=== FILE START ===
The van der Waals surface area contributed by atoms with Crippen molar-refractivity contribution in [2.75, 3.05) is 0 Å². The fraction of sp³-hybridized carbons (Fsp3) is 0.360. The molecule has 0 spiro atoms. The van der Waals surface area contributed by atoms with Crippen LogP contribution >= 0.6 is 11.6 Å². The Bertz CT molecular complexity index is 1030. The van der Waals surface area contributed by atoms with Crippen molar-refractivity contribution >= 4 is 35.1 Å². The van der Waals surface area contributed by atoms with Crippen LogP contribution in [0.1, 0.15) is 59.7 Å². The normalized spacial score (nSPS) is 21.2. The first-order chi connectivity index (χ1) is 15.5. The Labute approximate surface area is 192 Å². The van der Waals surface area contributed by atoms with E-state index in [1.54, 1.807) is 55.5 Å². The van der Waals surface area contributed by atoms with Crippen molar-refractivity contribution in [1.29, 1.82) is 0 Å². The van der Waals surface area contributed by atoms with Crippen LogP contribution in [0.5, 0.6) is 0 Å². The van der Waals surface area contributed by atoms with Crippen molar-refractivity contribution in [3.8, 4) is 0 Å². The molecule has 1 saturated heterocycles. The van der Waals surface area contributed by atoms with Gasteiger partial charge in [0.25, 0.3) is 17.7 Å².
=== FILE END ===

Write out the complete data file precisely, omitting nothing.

The van der Waals surface area contributed by atoms with Crippen molar-refractivity contribution in [2.75, 3.05) is 0 Å². The fraction of sp³-hybridized carbons (Fsp3) is 0.360. The molecule has 0 spiro atoms. The van der Waals surface area contributed by atoms with Crippen LogP contribution >= 0.6 is 11.6 Å². The Bertz CT molecular complexity index is 1030. The van der Waals surface area contributed by atoms with Crippen molar-refractivity contribution >= 4 is 35.1 Å². The van der Waals surface area contributed by atoms with Crippen LogP contribution in [0.1, 0.15) is 59.7 Å². The normalized spacial score (nSPS) is 21.2. The first-order chi connectivity index (χ1) is 15.5. The Labute approximate surface area is 192 Å². The van der Waals surface area contributed by atoms with E-state index in [1.54, 1.807) is 55.5 Å². The van der Waals surface area contributed by atoms with Crippen molar-refractivity contribution in [1.29, 1.82) is 0 Å². The van der Waals surface area contributed by atoms with Crippen LogP contribution in [0.5, 0.6) is 0 Å². The van der Waals surface area contributed by atoms with Crippen molar-refractivity contribution in [3.8, 4) is 0 Å². The molecule has 1 saturated heterocycles. The van der Waals surface area contributed by atoms with Gasteiger partial charge in [0.25, 0.3) is 17.7 Å².